Officially called the Pockwockamus Rock and before the entrance of Baxter State Park.
East Branch Sno Rovers Clubhouse and headed west towards NEOC and on to 85/86 to Abol Bridge. Abol Bridge spans the Penobscot River and offers incredible views of Katahdin. Both Abol Bridge Campground and Store and the Big Moose Inn close for the winter but it’s still a great spot for snowmobilers to take in some amazing views of Katahdin.
Continue west until you see the ‘Keep Maine Beautiful’ Rock on your right.
If coming from caribou take 89 off the railroad bed. Stay on 89 you will come to a intersection you will see a big yellow sign says Bunker Inn on the top of the sign (can’t miss it, ha ha). Take that left, there that’s it your on the base
Club trail 100A and 81A will get you to Loring
100 A will take you around the outside of the base
100B will take you down the runway loop around the arch hanger and what not
A little bit of history from wiki can be found here
The Eagle Lake and West Branch Railroad operated the two large engines from 1927-1933. On an average week, the engines and their 12 cars hauled more than 6,500 cords of pulpwood along the tracks to the West Branch watershed. The railroad was the brainchild of Edouard “King” LaCroix and brought wood for the paper-making industry from the region surrounding Eagle and Churchill Lakes over to Umbazooksus Lake, owned by Great Northern Paper. The steam locomotives and their tenders (name of the car that carried the fuel) were originally built in 1897 and 1901. LaCroix purchased them used (thrifty, thrifty!) before moving them to Maine. Once in Maine’s deep woods, they were converted from coal to oil to avoid forest fires caused by coal’s cinders.
History of the Eagle Lake Trains
Great Northern Paper Co trains operated from 1927-1933.
When the operations ended in 1933, both trains were pretty obsolete and it wasn’t worth the money to move them. They were retired to a shed at Eagle Lake. When the shed burned down in 1966, the trains were exposed to the elements and visitors. A few vandals, too, unfortunately. To prevent them from completely rusting away, the Maine Parks and Recreation Commission painted the trains in 1969. As you make your way through the woods to the two engines, keep your eyes peeled for remnants of the 1,500-foot trestle, which carried both the train and its heavy cargo across the north end of Chamberlain Lake where Allagash Stream enters the lake.
Snowmobile Touring Directions to the Trains
FROM ROCKWOOD-KINEO, MAINE:
Take the Moosehead Loop/Rt 66 Re-route to the Ragged Lake Trail. Head East 4.3 miles. Head north on the Maxfield Brook Trail. Cross over the Golden Road and head north on the Pine Stream Trail 14 miles to Chesuncook Village and the Chesuncook Lake House. Stop at the Lake House to fuel up and get the very latest trail instructions to avoid cutting operations in the area. The trains are 21 miles from the Lake House.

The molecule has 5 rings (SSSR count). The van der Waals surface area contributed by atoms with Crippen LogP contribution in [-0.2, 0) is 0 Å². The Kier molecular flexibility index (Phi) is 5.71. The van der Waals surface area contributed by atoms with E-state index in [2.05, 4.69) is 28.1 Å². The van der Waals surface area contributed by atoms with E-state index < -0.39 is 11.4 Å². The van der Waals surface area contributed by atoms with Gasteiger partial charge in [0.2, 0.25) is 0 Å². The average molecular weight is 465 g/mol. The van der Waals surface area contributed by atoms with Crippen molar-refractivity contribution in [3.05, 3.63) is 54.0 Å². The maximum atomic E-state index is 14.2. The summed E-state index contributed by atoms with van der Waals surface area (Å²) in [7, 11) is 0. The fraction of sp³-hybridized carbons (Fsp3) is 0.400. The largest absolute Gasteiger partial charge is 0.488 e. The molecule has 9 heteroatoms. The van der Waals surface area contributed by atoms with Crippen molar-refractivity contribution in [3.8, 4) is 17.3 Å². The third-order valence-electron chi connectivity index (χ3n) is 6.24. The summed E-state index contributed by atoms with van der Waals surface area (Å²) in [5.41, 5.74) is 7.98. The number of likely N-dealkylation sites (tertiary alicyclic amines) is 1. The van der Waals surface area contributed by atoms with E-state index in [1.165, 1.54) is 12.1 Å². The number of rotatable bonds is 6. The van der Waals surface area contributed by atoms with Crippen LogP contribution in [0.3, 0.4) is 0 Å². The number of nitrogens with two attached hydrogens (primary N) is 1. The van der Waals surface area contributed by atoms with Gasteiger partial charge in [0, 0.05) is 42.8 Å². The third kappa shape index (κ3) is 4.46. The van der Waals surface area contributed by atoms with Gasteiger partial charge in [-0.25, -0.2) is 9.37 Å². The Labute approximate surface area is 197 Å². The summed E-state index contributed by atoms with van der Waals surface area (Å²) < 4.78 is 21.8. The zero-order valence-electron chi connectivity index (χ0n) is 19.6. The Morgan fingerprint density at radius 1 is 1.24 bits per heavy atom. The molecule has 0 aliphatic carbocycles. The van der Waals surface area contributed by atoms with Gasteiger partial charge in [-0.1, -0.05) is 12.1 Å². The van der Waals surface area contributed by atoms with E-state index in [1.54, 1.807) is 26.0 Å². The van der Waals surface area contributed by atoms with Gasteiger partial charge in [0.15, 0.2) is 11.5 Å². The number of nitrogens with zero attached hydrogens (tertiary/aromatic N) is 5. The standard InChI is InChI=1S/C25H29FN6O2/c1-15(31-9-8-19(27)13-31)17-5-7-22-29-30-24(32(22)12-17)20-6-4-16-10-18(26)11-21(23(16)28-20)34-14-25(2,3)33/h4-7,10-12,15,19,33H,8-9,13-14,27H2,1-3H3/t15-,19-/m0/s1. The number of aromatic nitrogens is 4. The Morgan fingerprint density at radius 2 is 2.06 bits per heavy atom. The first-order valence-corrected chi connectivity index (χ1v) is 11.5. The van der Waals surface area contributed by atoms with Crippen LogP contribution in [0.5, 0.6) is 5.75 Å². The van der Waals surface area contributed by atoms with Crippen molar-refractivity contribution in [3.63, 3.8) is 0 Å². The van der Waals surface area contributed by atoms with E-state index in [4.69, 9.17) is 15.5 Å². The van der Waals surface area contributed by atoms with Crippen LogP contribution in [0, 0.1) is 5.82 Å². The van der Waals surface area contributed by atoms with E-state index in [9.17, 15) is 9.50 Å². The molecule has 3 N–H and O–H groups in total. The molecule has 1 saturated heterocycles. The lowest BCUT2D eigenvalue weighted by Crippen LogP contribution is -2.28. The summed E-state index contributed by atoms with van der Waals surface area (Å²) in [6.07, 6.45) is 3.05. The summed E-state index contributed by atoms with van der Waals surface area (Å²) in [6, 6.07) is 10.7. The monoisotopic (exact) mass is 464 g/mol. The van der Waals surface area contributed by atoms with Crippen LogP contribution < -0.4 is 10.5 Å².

FROM GREENVILLE, MAINE:
Run up Moosehead Lake to Kineo or take the trail to Kokadjo. At Kokadjo take the Moosehead Loop/Rt66 Re-route to the Ragged Lake Trail. Head East 4.3 miles. Head north on the Maxfield Brook Trail. Cross over the Golden Road and head north on the Pine Stream Trail 14 miles to Chesuncook Village and the Chesuncook Lake House. Stop at the Lake House to fuel up and get the very latest trail instructions to avoid cutting operations in the area – but confirm they’re open first. The trains are 21 miles from the Lake House
Park n Ride in Newport, take the railbed north until you get to Greenville.
Directions to the Newport Four Seasons Adventure Trail parking lot: Take Interstate 95 Exit 157 in Newport and drive north on Route 7-Route 11 (also known as Moosehead Trail) for 1.2 miles and the large parking lot for the trail will be on your left, across the road from Varney Ford, which has the address of 237 Moosehead Trail. From the parking lot, Four Seasons Adventure Trail — heading north — starts across the road. Other snowmobile trails — heading south — are on the same side of the road as the parking lot.
Starting at Newport and heading north, the 29-mile Four Seasons Adventure Trail connects the communities of Newport, Corinna, Dexter, Sangerville and Dover-Foxcroft. A gravel, multiuse trail, the Four Seasons Adventure Trail is also open to cross-country skiers, dog sleds and snowshoers, and in the summer, the trail is used by ATV riders, runners, bicyclists, hikers and horseback riders.
It’s a leisurely ride from Newport up to Dover-Foxcroft to have lunch at the Bear’s Den [Restaurant & Tavern], and then back, maybe checking out a few side trails along the way. And it’s a comfortable ride from Newport up to Greenville to have lunch in Greenville and ride back.
Kelly’s landing is a favorite lunch spot in Greenville.
Dual Rider goes on our very first snowmobiling adventure. Dave, Mo, and I take to the trails around Moosehead Lake from Greenville to Mt. Kineo and back across the lake.